TORONTO, Ont.–The high costs of complying with Rules of Origin (ROO) requirements mean that small and medium-sized firms (SMEs) often find it cheaper and more efficient to pay customs duties instead of producing the paperwork that would allow them access to preferential, often zero tariffs under trade agreements, according to a new report from the C.D. Howe Institute.
In “Making Free Trade Deals Work for Small Business: A Proposal for Reform of Rules of Origin,” author Dan Ciuriak outlines a ‘presumption of origin’ proposal that would improve SME access to free trade agreement (FTA) preferences by modifying a specific feature of how ROOs are applied. This, says the author, would help improve the performance of SMEs under Canada’s existing FTAs, and indeed should be incorporated in FTAs currently under negotiation, such as the TPP.
Most of Canada’s traders are SMEs, but they face greater barriers to taking advantage of FTAs than do larger domestic competitors. Hence it is important for Canada to remove barriers to SMEs, making the best use of the new opportunities that its hard-won trade agreements provide.
“ROOs are a standard and necessary component of FTAs, they are the gatekeepers to the tariff preferences that FTAs offer, but they impose costs on trading firms that seek to use that gate,” remarks Ciuriak. “By complying with those requirements, trading firms gain access to the preferential tariffs available under the FTA. If they don’t, firms must pay the full applicable tariff under Most Favored Nation (MFN) rules,” he adds.
This has two undesirable consequences. First, it creates a bias against SMEs in competing for market share in the overall FTA zone, because the cost of compliance with the rules has to be distributed over typically smaller shipments for these firms. Second, it deters some firms from taking the plunge into international markets altogether, thereby reducing the dynamic gains made from trade in Canada’s FTAs.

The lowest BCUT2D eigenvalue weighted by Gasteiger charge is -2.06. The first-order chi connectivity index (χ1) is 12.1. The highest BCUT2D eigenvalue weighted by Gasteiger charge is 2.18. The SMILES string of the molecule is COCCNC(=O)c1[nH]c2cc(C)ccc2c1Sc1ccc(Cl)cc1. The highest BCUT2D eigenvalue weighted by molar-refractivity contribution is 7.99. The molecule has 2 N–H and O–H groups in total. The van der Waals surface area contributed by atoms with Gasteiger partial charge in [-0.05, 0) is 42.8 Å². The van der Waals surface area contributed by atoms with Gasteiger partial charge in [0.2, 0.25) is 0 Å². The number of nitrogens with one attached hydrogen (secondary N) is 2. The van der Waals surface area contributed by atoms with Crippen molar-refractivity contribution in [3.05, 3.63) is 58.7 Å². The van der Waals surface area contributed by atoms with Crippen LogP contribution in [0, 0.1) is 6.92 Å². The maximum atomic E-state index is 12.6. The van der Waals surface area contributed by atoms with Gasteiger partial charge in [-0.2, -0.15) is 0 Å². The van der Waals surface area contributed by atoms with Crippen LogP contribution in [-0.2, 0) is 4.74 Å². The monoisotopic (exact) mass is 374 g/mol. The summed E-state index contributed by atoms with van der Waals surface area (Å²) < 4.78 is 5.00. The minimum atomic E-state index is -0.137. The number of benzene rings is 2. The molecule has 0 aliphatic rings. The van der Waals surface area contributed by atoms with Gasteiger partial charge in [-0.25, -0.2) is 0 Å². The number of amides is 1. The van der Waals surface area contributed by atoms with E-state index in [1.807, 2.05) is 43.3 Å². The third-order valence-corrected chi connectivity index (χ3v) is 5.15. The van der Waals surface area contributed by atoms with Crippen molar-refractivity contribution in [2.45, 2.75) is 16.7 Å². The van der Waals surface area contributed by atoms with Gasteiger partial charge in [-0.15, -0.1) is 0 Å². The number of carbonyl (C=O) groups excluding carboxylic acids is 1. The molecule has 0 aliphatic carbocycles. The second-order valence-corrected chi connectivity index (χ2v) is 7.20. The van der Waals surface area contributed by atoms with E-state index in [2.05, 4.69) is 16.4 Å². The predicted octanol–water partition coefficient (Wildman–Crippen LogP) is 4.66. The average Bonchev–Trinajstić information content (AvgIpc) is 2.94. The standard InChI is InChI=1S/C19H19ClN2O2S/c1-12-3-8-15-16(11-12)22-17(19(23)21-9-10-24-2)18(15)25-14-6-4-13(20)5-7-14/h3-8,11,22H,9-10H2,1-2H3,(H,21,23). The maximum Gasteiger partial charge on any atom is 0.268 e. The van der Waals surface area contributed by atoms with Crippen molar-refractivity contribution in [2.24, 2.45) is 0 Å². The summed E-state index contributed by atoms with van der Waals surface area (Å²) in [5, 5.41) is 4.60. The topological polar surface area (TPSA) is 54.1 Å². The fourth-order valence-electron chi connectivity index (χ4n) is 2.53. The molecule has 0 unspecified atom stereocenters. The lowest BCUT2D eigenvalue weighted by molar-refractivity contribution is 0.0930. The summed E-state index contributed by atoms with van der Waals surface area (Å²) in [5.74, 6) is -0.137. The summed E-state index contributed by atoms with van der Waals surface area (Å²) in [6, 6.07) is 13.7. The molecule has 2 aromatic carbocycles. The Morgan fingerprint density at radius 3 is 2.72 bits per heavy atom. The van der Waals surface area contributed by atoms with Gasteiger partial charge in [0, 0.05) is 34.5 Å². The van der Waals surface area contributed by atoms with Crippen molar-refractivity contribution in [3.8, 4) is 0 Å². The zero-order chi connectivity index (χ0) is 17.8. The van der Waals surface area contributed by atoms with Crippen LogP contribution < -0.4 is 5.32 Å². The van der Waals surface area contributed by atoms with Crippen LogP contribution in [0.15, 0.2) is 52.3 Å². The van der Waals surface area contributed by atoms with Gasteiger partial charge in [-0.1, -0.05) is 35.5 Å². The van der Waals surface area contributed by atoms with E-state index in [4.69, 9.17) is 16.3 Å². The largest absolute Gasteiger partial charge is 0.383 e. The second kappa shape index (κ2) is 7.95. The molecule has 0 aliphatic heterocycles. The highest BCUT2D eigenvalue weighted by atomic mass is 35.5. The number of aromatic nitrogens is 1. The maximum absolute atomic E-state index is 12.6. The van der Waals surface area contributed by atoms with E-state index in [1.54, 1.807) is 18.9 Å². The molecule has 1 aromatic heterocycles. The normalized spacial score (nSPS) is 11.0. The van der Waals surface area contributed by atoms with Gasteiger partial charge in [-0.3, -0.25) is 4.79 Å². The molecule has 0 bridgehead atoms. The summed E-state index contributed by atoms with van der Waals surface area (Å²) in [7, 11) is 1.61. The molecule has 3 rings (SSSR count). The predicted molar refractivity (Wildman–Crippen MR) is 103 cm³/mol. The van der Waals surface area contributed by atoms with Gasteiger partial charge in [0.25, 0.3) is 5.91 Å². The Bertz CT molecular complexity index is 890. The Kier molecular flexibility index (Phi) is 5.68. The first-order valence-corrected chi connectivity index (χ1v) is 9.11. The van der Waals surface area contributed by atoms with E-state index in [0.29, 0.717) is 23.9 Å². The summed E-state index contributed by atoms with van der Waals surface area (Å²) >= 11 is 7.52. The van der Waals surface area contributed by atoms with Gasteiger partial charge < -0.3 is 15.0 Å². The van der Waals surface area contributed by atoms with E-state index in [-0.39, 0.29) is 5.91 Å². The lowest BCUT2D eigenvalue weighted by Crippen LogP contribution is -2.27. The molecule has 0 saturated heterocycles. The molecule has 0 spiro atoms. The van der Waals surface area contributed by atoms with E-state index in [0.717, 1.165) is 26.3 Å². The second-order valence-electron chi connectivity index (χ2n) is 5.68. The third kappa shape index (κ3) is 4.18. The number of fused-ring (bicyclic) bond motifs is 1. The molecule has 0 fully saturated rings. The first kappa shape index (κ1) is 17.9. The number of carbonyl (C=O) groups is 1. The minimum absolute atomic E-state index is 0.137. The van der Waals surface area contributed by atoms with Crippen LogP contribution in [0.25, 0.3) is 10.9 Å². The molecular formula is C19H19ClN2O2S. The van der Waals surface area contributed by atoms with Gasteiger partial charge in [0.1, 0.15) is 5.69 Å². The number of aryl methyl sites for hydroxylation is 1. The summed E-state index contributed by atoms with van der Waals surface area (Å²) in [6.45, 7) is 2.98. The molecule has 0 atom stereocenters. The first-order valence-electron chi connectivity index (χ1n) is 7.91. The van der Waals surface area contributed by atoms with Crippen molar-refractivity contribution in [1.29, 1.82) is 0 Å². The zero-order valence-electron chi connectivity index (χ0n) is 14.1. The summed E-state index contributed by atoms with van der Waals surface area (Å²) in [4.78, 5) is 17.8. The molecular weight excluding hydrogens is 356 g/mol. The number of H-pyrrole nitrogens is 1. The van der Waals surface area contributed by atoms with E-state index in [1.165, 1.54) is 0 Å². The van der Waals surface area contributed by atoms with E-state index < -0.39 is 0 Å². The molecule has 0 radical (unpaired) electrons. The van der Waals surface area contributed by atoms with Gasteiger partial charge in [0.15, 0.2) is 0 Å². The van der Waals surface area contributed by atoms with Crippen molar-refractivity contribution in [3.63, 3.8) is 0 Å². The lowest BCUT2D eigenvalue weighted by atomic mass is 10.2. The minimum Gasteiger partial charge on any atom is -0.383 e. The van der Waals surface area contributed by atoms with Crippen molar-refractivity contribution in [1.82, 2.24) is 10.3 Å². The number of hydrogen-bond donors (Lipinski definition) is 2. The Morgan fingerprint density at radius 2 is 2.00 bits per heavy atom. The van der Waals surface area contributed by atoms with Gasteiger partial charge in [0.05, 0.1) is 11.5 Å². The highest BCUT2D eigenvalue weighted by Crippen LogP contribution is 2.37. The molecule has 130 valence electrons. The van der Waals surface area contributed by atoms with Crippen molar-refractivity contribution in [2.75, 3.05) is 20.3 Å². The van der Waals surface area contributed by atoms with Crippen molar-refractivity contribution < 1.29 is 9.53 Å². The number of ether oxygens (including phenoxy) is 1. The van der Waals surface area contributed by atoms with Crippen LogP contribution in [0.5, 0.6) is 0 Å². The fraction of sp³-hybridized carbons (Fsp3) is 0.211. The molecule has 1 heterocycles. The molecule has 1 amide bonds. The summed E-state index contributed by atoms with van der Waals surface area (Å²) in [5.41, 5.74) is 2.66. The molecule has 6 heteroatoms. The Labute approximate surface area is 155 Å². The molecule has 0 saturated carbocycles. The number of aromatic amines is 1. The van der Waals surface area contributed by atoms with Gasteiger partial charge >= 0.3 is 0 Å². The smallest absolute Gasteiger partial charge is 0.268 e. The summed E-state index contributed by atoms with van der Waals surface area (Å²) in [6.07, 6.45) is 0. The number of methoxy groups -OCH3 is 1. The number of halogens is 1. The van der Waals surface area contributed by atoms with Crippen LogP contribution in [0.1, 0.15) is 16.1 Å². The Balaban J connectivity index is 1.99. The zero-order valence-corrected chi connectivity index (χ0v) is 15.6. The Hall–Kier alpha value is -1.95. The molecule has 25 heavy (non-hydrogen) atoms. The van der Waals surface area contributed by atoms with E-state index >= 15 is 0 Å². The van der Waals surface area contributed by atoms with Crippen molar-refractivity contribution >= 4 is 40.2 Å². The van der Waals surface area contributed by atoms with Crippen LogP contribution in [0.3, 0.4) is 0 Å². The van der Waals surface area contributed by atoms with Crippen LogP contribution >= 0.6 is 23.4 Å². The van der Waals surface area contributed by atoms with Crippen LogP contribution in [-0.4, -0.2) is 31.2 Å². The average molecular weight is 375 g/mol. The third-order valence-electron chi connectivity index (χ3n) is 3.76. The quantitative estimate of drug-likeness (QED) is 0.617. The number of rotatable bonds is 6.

The solution to these consequences concerns the exemptions to ROOs rules, where typically, the rules are waived for shipments with a face value of $1,000 or less. The key element is to change the exemption to one based on the face value of the MFN duty payable on the shipment.
“The reforms proposed in the report involve only a small wording change to existing rules, rather than starting from scratch on new ones,” says the author. “It would constitute a surgical strike that would measurably improve the functioning of NAFTA and the political prospects of agreements such as CETA and the TPP without materially compromising the enforcement of the FTA rules.”
The report notes how this would generate a number of major benefits, such as:
Increased small enterprise participation in trade
An approach to enforcement consistent with the trend by customs agencies to move to risk-based enforcement
Greater leveraging of the e-commerce chapters in FTAs to drive trade expansion through entry of new firms in international trade
A fairer competitive framework for domestic competition in a world of proliferating FTAs; and
Increased economic gains from FTAs.
“Canada should adopt this reform as part of its ‘template’ for negotiating future FTAs, including as an eleventh-hour modification to the TPP to improve that deal’s outcomes for SMEs,” concludes Ciuriak.